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Advice for surviving your teen’s transition from High School to College

by Judy Callans, LCSW

For many teens ending a four-year high school career and entering college is an exciting time.  They tend to view this as an ending of their youth and the beginning of their adult lives.  It is a long awaited freedom from the rules and restrictions set by parents and teachers.   Many young adults welcome and thrive with this new sense of control over their own lives.  However, it is worthwhile for both the parent and the student to keep in mind that this autonomy brings responsibility, and responsibility often leads to stress.

When living away from their childhood homes, college students are required to make more decisions than they had experienced under their parents guidance.  If for example, they choose to skip a college class to “sleep in”, they answer only to themselves.  They now truly experience natural consequences.  If the consequence is merely getting the missed assignment from another student, the price they pay for their choice is minimal and harmless.  If the consequence is a failing grade or an empty bank account, the choice may have greater impact.  With each independent decision the teen learns what is and is not acceptable.  They naturally gain decision-making skills and grow in maturity from these experiences.  The price to be paid for these experiences, beyond rising tuition costs, is mental/emotional strain from the pressures associated with making the right choices.  This can be particularly stressful for students who lived relatively “sheltered lives” with few responsibilities.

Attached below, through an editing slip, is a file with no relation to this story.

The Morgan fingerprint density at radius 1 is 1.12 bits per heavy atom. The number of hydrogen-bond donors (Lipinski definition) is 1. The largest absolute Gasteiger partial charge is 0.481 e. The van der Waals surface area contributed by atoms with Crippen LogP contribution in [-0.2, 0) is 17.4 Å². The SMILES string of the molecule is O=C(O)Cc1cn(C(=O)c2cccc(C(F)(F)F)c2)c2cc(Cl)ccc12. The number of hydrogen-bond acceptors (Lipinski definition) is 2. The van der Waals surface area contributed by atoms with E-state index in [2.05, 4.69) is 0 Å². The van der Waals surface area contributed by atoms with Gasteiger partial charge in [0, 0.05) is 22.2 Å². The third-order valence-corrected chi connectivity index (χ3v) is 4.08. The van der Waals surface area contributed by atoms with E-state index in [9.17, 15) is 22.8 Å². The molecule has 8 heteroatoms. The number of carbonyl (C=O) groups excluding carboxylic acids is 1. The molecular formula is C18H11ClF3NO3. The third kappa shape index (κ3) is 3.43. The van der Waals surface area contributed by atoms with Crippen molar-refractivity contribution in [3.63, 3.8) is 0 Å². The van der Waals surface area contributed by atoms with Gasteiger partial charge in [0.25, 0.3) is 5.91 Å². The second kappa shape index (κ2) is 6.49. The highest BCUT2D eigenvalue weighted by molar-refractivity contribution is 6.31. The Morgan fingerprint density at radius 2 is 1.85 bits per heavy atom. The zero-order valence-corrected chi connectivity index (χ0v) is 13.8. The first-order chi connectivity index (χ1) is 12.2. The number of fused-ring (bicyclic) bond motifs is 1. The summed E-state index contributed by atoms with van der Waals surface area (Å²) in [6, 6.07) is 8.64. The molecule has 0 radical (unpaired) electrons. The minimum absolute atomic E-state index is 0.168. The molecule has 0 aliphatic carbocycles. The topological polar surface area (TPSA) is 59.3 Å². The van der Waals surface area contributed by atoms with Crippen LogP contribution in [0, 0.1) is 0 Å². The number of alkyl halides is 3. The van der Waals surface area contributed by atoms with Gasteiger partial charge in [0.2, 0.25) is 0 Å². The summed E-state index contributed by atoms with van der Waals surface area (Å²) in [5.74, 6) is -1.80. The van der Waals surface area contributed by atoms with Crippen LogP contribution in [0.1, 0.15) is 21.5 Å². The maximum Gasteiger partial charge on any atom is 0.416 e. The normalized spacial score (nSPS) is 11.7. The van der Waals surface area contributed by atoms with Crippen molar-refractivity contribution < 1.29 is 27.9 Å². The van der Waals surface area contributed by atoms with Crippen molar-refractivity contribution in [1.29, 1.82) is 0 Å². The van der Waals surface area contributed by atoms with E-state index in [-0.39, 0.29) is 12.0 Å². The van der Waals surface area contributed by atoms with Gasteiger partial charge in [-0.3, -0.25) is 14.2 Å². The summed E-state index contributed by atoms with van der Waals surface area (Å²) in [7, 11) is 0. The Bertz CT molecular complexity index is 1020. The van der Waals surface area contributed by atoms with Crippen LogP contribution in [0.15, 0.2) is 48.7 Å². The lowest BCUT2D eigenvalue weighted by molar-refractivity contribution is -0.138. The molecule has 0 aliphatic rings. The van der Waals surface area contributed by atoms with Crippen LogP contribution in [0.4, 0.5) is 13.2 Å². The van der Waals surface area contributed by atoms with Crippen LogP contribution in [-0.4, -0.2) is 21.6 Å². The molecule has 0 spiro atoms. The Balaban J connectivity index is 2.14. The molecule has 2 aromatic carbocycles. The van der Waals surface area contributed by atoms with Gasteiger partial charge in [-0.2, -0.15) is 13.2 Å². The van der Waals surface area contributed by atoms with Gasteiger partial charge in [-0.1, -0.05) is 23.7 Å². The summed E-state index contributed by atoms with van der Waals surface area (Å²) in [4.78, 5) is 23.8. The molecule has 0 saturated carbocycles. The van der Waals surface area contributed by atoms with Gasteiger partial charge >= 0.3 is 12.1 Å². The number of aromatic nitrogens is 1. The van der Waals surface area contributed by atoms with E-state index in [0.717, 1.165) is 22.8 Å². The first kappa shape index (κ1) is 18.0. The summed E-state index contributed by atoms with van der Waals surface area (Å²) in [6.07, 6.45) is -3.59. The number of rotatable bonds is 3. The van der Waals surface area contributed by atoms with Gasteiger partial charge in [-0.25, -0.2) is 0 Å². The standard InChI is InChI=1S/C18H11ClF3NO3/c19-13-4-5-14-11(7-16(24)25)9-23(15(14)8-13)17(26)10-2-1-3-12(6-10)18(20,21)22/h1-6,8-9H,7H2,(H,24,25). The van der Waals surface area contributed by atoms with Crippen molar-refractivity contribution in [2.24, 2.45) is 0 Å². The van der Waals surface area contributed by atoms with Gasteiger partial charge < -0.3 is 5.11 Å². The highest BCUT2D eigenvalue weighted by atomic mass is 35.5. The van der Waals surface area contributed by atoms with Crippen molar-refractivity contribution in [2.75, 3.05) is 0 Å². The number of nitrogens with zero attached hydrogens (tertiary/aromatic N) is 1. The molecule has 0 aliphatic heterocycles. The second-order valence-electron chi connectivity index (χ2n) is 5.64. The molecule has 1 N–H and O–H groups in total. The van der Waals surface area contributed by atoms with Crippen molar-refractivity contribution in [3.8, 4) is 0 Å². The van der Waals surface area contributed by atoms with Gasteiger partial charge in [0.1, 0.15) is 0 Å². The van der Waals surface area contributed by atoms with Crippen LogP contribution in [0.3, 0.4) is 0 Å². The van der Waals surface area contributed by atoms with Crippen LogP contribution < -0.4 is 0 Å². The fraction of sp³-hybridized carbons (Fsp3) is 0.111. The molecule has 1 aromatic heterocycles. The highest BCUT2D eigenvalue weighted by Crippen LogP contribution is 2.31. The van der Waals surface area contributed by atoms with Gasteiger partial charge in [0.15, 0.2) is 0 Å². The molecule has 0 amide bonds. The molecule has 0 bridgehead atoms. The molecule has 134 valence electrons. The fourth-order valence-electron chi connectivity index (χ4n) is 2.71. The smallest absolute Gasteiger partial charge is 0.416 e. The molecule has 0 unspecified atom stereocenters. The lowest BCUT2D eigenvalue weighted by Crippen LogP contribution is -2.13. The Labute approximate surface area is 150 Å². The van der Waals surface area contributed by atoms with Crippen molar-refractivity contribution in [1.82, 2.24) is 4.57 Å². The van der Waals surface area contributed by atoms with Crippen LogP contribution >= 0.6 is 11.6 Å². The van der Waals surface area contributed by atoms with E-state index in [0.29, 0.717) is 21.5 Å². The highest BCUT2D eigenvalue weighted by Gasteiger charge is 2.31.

The stress can manifest itself in many different ways in anticipation or in response to these new responsibilities.  During the months long transition from high school to college, children that previously had been happy, easygoing people can become argumentative and challenging to live with.  On the surface this is difficult for parents to understand.  In my practice of over 20 years I have observed a pattern of parents questioning the new behavior with confusion and frustration.  “Why is my child acting so terrible?  Why would he want to leave home on such a bad note?”  What parents come to learn is that the arguing is a response to this stress and an unconscious attempt to create a separation from their childhood on their own terms.

A proactive conversation can be helpful for both the teen and parent.  Acknowledging that the upcoming separation will be difficult will provide some insight and can lessen the damage that an upcoming battles might create.  Allowing for increased independence and distance prior to leaving, offers the teen the space he/she needs. Support and love should be verbally acknowledged, even if the teen has difficulty receiving it.  We, as parents, must remember that although it may look like your children aren’t listening, they can still hear you.

It can also be helpful to schedule phone dates with your kids once they get to college so they can look forward to and prepare for your next contact.   Without at least a rough schedule, students can feel either isolated not knowing when they will hear from you next or intruded upon when the call “demands” their attention at an inconvenient time.  Planned home and school visit can also ease the stress. 

Honesty and empathy can too be helpful.  Even for most adults, transitions and physical moves are difficult.   Your child may find comfort in knowing that you too struggled when making a big move, yet were able to eventually adjust to the new situation.

In conclusion, it is important to keep in mind that with all growth comes some pain.   Both parent and child are involved in this conflictual right of passage from adolescence to adulthood.  The goal is to be able to launch the teen into an adult life with minimal negative impact and worry for all of you. 

Judy Callans is a Licensed Clinical Social Worker in private practice in Northfield, Illinois. She is a founding member of Judy can be reached for consultation in her office or online. See for more information.

13 Responses to “Advice for surviving your teen’s transition from High School to College”

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